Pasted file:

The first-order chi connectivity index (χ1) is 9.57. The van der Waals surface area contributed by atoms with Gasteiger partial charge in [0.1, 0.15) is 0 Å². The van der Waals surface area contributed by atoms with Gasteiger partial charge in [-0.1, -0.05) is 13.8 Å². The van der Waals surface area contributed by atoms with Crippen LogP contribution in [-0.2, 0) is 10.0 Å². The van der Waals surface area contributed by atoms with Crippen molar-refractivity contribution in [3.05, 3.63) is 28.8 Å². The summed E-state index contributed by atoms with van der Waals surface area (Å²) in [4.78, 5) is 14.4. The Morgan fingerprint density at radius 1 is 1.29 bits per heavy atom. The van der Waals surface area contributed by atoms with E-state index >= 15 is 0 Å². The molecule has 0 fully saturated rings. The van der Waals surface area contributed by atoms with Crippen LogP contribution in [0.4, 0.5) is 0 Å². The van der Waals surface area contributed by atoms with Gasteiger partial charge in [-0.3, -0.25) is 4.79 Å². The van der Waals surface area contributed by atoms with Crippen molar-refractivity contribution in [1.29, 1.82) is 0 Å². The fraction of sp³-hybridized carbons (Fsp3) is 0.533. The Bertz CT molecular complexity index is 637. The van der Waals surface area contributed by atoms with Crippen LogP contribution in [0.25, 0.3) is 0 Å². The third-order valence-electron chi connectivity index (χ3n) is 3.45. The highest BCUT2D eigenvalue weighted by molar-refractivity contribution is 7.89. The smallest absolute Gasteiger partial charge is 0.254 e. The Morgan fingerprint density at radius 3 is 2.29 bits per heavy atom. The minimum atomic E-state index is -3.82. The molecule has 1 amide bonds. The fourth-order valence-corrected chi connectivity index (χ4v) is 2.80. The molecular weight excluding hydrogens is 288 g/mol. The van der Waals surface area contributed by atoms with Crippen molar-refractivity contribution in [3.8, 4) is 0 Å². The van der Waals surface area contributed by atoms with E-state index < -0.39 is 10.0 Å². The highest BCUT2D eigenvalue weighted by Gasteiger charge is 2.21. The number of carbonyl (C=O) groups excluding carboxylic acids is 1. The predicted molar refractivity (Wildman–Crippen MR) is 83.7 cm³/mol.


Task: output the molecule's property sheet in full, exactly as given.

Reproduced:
The first-order chi connectivity index (χ1) is 9.57. The van der Waals surface area contributed by atoms with Gasteiger partial charge in [0.1, 0.15) is 0 Å². The van der Waals surface area contributed by atoms with Gasteiger partial charge in [-0.1, -0.05) is 13.8 Å². The van der Waals surface area contributed by atoms with Crippen LogP contribution in [-0.2, 0) is 10.0 Å². The van der Waals surface area contributed by atoms with Crippen molar-refractivity contribution in [3.05, 3.63) is 28.8 Å². The summed E-state index contributed by atoms with van der Waals surface area (Å²) in [4.78, 5) is 14.4. The Morgan fingerprint density at radius 1 is 1.29 bits per heavy atom. The van der Waals surface area contributed by atoms with E-state index >= 15 is 0 Å². The molecule has 0 fully saturated rings. The van der Waals surface area contributed by atoms with Crippen LogP contribution in [0.4, 0.5) is 0 Å². The van der Waals surface area contributed by atoms with Gasteiger partial charge in [-0.3, -0.25) is 4.79 Å². The van der Waals surface area contributed by atoms with Crippen molar-refractivity contribution in [1.29, 1.82) is 0 Å². The fraction of sp³-hybridized carbons (Fsp3) is 0.533. The Bertz CT molecular complexity index is 637. The van der Waals surface area contributed by atoms with Crippen LogP contribution in [0.25, 0.3) is 0 Å². The third-order valence-electron chi connectivity index (χ3n) is 3.45. The highest BCUT2D eigenvalue weighted by molar-refractivity contribution is 7.89. The smallest absolute Gasteiger partial charge is 0.254 e. The Morgan fingerprint density at radius 3 is 2.29 bits per heavy atom. The minimum atomic E-state index is -3.82. The molecule has 1 amide bonds. The fourth-order valence-corrected chi connectivity index (χ4v) is 2.80. The molecular weight excluding hydrogens is 288 g/mol. The van der Waals surface area contributed by atoms with Crippen molar-refractivity contribution in [3.8, 4) is 0 Å². The van der Waals surface area contributed by atoms with E-state index < -0.39 is 10.0 Å². The highest BCUT2D eigenvalue weighted by Gasteiger charge is 2.21. The number of carbonyl (C=O) groups excluding carboxylic acids is 1. The predicted molar refractivity (Wildman–Crippen MR) is 83.7 cm³/mol.